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'The Last Word with Lawrence O'Donnell' for Friday, August 12, 2011

Read the transcript to the Friday show

Guest Host: Chris Hayes
Guests: Dave Weigel, Rep. Debbie Wasserman Schultz, Kathie Obradovich, Irin Carmon

CHRIS HAYES, GUEST HOST: GOP is still discussing Barack, deficits,
submission, and marriage.



UNIDENTIFIED MALE: I`m not doing it out of paranoia.

UNIDENTIFIED MALE: A bunch of politicians eating fried Twinkies.

CHRIS MATTHEWS, MSNBC HOST: It`s like one of these Reverend Sun Myung
Moon weddings were everybody gets married at the same time.

HAYES (voice-over): Republican presidential candidates spend the day
spinning away their night.

UNIDENTIFIED FEMALE: Trying to out-right wing each other.

UNIDENTIFIED MALE: Pawlenty did well enough to survive.

UNIDENTIFIED FEMALE: Iowa appears to be just not that into him.

UNIDENTIFIED MALE: Tim Pawlenty offered to mow Romney`s lawn.

and cook you dinner.

UNIDENTIFIED MALE: Jon Huntsman did not stand out.

UNIDENTIFIED MALE: Jon Huntsman and Herman Cain were just awful.

UNIDENTIFIED MALE: I would just say all of them are getting more

UNIDENTIFIED MALE: I have to give it to Newt Gingrich.


HAYES: Especially Mitt Romney.

UNIDENTIFIED MALE: Mittness protection program.

Human beings, my friend.

STEPHEN COLBERT, COMEDIAN: They`re like members of your family, your
brother fax machine, your Uncle Ben.

ROMNEY: Corporations are people.

HAYES: FOX explains submission.

UNIDENTIFIED MALE: The Lord said be submissive.


UNIDENTIFIED MALE: Be submissive to your husbands. As president,
would you be submissive?

GINGRICH: Gotcha questions.

you`re killing us.

HAYES: S&P explains the downgrade.

from Standard & Poor`s.

UNIDENTIFIED MALE: Michele Bachmann`s first answer.

BACHMANN: We should not have raised the debt ceiling.

I led against increasing the debt ceiling.

UNIDENTIFIED MALE: She said that and got applause.

BACHMANN: They dropped our credit rating.

UNIDENTIFIED MALE: She said that and got applause.

UNIDENTIFIED MALE: Bachmann has a loose relationship with the facts.

UNIDENTIFIED MALE: She is a joke. And her candidacy is a joke.

HAYES: And we`re explaining that light bulb answer.

BACHMANN: I introduced the light bulb freedom of choice act so people
could purchase the light bulb of their choice.


CHUCK TODD, NBC NEWS: Hey, there are 700 journalists around. How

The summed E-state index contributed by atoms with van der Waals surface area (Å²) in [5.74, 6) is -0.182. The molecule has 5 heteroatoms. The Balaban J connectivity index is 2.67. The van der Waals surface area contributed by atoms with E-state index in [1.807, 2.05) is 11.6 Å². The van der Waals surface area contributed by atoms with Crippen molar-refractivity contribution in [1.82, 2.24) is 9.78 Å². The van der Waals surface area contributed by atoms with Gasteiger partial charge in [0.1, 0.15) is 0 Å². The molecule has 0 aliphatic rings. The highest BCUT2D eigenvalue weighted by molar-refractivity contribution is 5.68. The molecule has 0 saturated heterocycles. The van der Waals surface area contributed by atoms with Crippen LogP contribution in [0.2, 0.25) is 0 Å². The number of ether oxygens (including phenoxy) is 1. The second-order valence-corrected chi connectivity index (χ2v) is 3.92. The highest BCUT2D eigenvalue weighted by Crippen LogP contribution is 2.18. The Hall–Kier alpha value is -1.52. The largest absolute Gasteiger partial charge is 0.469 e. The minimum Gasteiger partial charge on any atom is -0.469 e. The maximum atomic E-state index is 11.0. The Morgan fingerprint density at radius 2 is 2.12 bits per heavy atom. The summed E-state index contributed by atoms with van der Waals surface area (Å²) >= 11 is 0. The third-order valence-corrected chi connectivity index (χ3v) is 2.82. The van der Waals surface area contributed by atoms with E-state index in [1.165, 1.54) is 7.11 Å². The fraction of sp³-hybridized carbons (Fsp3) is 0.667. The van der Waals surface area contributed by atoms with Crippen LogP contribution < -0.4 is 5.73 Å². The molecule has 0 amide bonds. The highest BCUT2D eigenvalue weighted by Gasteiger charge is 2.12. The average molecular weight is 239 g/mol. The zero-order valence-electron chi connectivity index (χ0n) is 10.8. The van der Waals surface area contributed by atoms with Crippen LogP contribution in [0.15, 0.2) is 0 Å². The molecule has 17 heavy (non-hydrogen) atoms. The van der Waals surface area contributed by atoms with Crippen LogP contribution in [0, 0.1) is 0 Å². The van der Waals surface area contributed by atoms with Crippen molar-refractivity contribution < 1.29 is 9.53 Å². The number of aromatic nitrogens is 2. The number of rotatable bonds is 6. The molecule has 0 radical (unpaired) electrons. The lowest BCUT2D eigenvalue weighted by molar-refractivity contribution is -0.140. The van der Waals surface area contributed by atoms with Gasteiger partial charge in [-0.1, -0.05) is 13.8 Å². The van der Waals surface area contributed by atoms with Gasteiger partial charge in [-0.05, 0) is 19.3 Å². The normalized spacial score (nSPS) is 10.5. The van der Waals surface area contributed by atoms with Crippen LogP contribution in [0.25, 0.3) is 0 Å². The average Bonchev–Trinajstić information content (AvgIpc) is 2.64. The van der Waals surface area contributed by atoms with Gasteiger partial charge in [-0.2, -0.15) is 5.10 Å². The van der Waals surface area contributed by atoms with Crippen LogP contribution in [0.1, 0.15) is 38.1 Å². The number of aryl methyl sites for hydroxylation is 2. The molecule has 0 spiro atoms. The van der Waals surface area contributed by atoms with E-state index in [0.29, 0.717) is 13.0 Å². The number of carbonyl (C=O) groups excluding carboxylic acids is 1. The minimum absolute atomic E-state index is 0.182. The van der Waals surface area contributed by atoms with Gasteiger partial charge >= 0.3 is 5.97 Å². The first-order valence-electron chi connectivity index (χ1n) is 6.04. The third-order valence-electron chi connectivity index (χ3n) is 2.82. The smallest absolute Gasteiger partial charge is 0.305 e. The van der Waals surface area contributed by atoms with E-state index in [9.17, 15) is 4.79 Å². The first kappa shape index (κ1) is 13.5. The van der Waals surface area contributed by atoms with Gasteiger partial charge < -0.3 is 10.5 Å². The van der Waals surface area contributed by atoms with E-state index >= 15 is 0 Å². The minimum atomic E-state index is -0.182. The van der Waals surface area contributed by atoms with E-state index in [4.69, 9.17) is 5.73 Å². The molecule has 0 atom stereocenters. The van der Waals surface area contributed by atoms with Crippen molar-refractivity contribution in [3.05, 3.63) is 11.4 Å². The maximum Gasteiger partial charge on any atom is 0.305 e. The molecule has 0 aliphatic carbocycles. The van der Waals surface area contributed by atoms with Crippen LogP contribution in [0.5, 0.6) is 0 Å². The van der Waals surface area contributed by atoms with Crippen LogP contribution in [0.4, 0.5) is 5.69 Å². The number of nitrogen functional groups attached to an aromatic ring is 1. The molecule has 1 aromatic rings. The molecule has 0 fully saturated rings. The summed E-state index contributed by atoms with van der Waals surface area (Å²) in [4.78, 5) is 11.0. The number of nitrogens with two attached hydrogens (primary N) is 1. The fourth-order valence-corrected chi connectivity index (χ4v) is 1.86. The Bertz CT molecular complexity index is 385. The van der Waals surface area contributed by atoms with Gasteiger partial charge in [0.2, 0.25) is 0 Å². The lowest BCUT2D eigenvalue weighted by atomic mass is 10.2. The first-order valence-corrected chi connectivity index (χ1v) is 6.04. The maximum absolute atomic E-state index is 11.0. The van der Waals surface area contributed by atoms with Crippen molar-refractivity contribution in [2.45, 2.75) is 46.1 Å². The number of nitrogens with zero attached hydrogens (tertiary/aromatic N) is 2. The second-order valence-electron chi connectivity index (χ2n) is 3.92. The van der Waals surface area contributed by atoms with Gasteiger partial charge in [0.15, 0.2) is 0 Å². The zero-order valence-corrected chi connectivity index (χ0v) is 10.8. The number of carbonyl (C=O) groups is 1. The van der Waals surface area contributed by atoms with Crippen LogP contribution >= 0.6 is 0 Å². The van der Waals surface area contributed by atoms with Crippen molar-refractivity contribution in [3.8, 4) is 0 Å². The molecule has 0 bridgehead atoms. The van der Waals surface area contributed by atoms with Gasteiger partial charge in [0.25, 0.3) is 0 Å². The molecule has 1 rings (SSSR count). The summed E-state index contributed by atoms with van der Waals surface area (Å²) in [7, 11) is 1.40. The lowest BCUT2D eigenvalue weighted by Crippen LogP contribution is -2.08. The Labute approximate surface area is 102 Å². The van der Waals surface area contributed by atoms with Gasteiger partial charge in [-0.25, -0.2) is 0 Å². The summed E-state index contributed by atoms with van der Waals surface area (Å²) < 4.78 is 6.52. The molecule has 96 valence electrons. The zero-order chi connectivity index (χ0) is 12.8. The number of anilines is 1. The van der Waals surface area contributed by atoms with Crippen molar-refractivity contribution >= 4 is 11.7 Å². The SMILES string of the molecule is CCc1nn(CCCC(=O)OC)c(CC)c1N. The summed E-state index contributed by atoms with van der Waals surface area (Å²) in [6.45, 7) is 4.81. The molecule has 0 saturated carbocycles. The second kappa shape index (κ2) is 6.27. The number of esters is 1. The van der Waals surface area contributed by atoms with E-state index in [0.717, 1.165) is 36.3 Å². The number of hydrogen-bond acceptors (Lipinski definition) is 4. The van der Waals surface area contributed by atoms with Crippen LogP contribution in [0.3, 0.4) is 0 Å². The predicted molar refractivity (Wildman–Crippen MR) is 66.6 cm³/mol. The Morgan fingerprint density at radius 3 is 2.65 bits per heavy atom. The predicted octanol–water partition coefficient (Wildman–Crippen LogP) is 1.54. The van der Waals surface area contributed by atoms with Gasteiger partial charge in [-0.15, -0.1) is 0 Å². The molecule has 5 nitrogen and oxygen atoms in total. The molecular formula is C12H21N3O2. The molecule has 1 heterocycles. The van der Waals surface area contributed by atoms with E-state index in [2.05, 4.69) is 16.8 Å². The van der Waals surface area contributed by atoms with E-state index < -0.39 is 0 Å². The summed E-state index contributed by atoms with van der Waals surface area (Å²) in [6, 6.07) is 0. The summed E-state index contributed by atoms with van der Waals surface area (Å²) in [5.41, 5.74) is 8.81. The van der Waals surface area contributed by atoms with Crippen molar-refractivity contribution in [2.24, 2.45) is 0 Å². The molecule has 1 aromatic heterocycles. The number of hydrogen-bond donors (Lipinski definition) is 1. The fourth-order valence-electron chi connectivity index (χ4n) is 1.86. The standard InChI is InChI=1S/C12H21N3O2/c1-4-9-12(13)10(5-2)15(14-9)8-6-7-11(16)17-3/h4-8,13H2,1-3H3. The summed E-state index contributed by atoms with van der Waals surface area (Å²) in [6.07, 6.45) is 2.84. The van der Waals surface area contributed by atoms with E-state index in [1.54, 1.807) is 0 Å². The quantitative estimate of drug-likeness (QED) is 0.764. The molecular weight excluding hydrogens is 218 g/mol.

come? Look at me.

PALIN: Still have potential. Still thinking about it.



HAYES: Good evening from New York. I`m Chris Hayes, in for Lawrence

We are one day away from the Ames straw poll and what is the first
real weekend of 2012 presidential campaign. Well, kind of real. When it
comes to the Ames straw poll`s influence on the presidential campaign,
certain things are real and certain things are not.

The carnival atmosphere that surrounds the Iowa state fair with its
fried buttered delicacies and folksy pressing of the flesh bears the same
resemblance to our actual presidential politics as the New York, New York
Hotel in Las Vegas does to the actual New York City.

First, let`s talk about what is not real about the straw poll. For
the majority of declared candidates who come to Iowa, the Ames straw poll
is like playing dress-up. It`s probably close as they might get to
actually experiencing a presidential election day. That category includes
Herman Cain, Rick Santorum, Newt Gingrich, and the one and only Thaddeus

Others like frontrunner Mitt Romney and soon to declare Rick Perry
have chosen to essentially bypass the Iowa straw poll. A weak showing
tomorrow will not be devastating to their candidacies.

That leaves Bachmann and Pawlenty who, along with Perry, are vying to
become the more conservative alternative to frontrunner Mitt Romney. Of
those two, tomorrow`s poll means the most to Tim Pawlenty -- because unlike
Michele Bachmann, Pawlenty has struggled in polls and fundraising. He
acknowledged the straw poll`s importance this morning.


PAWLENTY: So, I think it will be a good result, with that in mind.
But, you know, the thing went the other way hard, what do we have to